It appears negotiations between the United
States and Canada on the Columbia River Treaty will begin soon.
A media note this week from the U.S. State
Department says the United States and Canada “will begin negotiations to
modernize the landmark Columbia River Treaty regime in early 2018. Certain
provisions of the Treaty—a model of transboundary natural resource cooperation
since 1964—are set to expire in 2024.
“The Columbia River’s drainage basin is
roughly the size of France and includes parts of Washington, Oregon, Idaho,
Montana, Utah, Wyoming, and British Columbia. The Treaty’s flood risk and
hydropower operations provide substantial benefits to millions of people on
both sides of the border. The Treaty has also facilitated additional benefits
such as supporting the river’s ecosystem, irrigation, municipal water use,
industrial use, navigation, and recreation,” said the note https://www.state.gov/r/pa/prs/ps/2017/12/276354.htm
The treaty optimizes flood management and
power generation, requiring coordinated operations of reservoirs and water
flows for the Columbia River and Kootenay River on both sides of the border.
As a direct result of the treaty, four storage
dams were built: Mica, Arrow and Duncan dams in British Columbia, Canada; and
Libby Dam in Montana. The Columbia’s headwaters are in British Columbia. The
river flows south into Washington, then west along the Oregon-Washington border
to the Pacific. Tributaries from British Columbia, Idaho, Montana, Nevada,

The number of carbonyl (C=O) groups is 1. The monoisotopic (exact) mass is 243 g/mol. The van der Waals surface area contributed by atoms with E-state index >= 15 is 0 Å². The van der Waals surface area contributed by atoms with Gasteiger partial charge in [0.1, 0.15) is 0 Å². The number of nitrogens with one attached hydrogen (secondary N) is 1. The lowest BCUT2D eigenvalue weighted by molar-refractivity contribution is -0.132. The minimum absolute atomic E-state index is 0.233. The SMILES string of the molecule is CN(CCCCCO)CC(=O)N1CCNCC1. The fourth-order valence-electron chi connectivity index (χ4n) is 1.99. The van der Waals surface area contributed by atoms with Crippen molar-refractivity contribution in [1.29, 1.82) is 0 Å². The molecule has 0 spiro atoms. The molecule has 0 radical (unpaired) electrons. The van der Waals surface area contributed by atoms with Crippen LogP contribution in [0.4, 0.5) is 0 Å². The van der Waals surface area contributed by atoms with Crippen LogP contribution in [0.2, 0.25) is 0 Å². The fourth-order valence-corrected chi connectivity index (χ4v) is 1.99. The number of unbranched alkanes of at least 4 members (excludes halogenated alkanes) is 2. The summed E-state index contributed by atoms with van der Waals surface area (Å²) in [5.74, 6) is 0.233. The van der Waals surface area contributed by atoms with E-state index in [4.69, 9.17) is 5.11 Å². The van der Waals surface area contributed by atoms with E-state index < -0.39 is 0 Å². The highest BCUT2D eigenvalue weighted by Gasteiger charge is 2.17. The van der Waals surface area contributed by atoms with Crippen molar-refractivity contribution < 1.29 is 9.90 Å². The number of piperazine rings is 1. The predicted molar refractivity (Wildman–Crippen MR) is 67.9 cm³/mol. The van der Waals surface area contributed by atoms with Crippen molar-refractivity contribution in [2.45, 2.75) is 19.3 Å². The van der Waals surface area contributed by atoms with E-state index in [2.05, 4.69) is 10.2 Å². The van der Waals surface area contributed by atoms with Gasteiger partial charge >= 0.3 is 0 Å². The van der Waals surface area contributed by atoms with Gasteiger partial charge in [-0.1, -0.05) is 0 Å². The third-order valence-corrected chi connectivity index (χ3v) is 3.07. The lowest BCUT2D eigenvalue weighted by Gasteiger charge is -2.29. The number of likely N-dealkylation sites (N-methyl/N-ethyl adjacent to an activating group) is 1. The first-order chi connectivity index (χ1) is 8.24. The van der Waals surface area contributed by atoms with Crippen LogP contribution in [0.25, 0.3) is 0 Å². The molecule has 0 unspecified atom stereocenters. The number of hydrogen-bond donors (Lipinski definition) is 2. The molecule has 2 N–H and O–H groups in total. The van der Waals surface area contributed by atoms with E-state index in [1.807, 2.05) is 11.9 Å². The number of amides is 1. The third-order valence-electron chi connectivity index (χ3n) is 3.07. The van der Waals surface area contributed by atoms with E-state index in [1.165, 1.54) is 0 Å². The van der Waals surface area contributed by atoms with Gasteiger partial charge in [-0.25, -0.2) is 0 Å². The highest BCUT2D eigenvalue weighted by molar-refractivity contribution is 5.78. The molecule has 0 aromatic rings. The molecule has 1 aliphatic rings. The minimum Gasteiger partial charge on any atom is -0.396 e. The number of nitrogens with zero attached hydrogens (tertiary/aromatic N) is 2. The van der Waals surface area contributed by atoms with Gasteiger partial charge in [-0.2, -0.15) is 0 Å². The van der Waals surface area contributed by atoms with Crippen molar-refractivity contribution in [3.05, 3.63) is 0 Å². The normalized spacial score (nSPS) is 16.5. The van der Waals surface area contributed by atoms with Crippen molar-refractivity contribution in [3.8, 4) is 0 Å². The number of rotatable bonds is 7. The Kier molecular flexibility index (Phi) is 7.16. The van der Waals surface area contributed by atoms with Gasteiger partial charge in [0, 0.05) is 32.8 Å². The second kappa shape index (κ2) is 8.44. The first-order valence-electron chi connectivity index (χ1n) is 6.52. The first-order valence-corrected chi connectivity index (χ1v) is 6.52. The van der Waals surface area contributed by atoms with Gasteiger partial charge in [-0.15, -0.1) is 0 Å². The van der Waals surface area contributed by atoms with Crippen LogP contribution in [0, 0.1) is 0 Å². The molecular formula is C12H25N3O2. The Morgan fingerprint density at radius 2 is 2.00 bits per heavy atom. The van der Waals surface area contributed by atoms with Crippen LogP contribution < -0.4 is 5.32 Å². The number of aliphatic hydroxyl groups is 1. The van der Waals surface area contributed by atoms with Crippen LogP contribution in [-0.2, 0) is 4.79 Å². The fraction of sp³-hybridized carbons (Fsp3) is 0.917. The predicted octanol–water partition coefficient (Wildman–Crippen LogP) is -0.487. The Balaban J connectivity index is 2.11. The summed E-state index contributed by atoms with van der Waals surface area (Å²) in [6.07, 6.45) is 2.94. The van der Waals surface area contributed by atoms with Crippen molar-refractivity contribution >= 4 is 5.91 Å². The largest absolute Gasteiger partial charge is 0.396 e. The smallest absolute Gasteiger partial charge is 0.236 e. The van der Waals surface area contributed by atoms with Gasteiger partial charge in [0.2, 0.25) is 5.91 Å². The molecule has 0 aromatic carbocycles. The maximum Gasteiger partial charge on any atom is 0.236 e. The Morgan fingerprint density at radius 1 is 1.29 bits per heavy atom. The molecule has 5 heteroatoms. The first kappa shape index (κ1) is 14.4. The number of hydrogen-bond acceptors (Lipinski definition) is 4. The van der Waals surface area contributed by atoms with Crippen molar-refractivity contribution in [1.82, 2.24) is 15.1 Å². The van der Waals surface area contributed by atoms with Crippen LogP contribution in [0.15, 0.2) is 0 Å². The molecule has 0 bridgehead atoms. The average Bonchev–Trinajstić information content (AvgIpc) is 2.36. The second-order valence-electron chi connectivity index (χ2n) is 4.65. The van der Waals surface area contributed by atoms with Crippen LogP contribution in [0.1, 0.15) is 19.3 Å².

Oregon, Washington and Wyoming feed the Columbia-Snake river system.
These four projects more than doubled the
storage capacity of the Columbia River system, increased control of the river
flow, thereby decreasing the risk of major flooding events downstream, and
provided opportunities for releasing water at times needed for power generation
and other downstream benefits such as fisheries and water supply.
In late October, the State Department announced
that Jill Smail will be the new Columbia River Treaty negotiator for the
department, replacing Brian Doherty.
From 2009-September 2017, she served as the
Senior Advisor in the Bureau of Near Eastern Affairs for Environment, Science,
Technology, and Health, with a focus on Middle East water negotiations and
programs. She worked with Middle East
negotiating teams on water issues related to a final status agreement and
managed programs to facilitate greater cooperation among the parties in
watershed management, research, desalination, infrastructure development, and
Smail’s previous assignments at the U.S.
Department of State include serving on a Provincial Reconstruction Team in
Afghanistan and negotiating small arms and light weapons destruction projects
in post-conflict regions in Southeast Europe, Africa, and Asia. She joined the U.S. Department of State in
The CRT, a trans-boundary water management
agreement, was signed in 1961 and ratified in 1964.
The treaty has no specified expiration date.
Either Canada or the United States can unilaterally terminate the Columbia
River Treaty any time after Sept. 16, 2024, provided written notice is filed at
least 10 years in advance.
This suggests a “notice date” of Sept 16,
2014, but notice could have been done earlier and can be done later.
Both British Columbia and the United States
are considering options to determine whether or not to give notice. Regardless,
Assured Annual Flood Control expires automatically in 2024 and converts in 2024
to a Called Upon operation of Canadian storage space as may be needed by the
United States for flood risk management
For more information on the Columbia River
Treaty go to the Columbia River Treaty 2014/2024 website https://www.crt2014-2024review.gov/Default.aspx managed
by the Army Corps of Engineers and Bonneville Power Administration.
-- CBB, October 27, 2017, “U.S. State
Department Picks New Columbia River Treaty Negotiator,” http://www.cbbulletin.com/439784.aspx